Page 3 - Greenbank Review SP 2019
P. 3
Greenbank Review Spring 2019
   Welcome to the Spring edition
of the Rathbone Greenbank Review
Collins Dictionary’s word of 2018 was ‘single-use’, an unsurprising choice for a year during which public awareness of global plastic waste increased significantly.
Shocking footage of polluted oceans and mounting evidence of how our disposable culture is affecting the remotest parts of our planet highlighted the scale and continuing growth of this environmental catastrophe.
In this issue, we consider how the debate surrounding plastic is complicated by its considerable utility as a product. To safeguard its undoubted value in the world, we must demand far greater sustainability in its production and close the loop on waste.
Just as the misuse of plastic is a significant threat to environmental wellbeing throughout the world, the misuse and overprescription
of antibiotics presents a growing risk to public health. Antimicrobial resistance has been linked to an increase in drug-resistant infections and a general decline in the effectiveness of antibiotics. Much of the blame for this can be attributed to the irresponsible use of existing drugs. Unless antibiotic control and efficiency improves quickly, we run the risk of seeing a pronounced increase in the number of deaths resulting from what were previously treatable infections.
Elsewhere, we look at how the growing popularity of plant-based diets no longer reflects concerns simply about animal welfare or personal health. Increasing awareness of the environmental impacts
of food production and the evidence linking climate change with rising levels of meat consumption all indicate a growing trend towards increased demand for alternative and sustainable sources of protein. Tackling overconsumption, reducing land and water usage and cutting down on carbon emissions may also contribute to meeting several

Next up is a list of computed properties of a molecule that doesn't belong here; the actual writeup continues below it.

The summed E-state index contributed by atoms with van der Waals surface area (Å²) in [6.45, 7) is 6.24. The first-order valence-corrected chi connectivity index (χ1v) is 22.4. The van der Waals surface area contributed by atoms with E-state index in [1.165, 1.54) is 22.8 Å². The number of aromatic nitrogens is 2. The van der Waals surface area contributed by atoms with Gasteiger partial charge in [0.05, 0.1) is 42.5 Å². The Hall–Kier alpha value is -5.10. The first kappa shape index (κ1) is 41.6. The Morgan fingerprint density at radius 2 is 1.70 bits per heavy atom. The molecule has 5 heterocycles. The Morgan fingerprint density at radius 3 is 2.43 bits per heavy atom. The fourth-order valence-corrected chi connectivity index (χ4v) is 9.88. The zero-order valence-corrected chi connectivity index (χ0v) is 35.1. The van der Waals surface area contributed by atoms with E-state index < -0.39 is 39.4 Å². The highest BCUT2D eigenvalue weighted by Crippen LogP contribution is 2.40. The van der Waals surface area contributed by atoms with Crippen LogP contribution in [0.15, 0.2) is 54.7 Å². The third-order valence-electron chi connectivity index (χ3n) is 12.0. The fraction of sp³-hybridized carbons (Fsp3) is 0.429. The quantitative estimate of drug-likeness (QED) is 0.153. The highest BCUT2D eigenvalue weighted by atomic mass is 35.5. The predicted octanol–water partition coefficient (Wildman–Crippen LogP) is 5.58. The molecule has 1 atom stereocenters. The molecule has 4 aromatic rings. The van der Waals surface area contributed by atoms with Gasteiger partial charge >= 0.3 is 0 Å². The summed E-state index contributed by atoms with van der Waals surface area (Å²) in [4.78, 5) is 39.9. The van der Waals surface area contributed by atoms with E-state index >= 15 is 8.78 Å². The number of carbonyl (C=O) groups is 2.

of the United Nations (UN) Sustainable Development Goals.
In November 2018, we were delighted to sponsor the Durrell Wildlife Conservation Trust’s annual lecture given by its newest ambassador, the explorer and television presenter Monty Halls. In his talk, he focused on the Trust’s work to rewild
island ecosystems and reverse the damage inflicted by humans and other invasive species. Monty is particularly passionate about island habitats, which have witnessed a significant number of recorded extinctions and are home to a large percentage of the world’s most critically-endangered species. After the event, Monty kindly spoke to
us about his experiences of rewilding and conservation efforts on the Galapagos Islands.
We also look back at our other event and engagement activities throughout 2018
and see where our long-term projects and partnerships are yielding positive results
in areas as diverse as gaming legislation, responsible taxation and modern slavery. Summarising a wide range of sponsored and hosted events during the previous year, we also look ahead to our flagship Investor Day event in June, where we’ll explore the ways in which the circular economy works to reduce waste and enhance sustainability in business models.
On behalf of the Rathbone Greenbank team, I hope you enjoy this edition of our Review.
John David
Head of Rathbone Greenbank Investments

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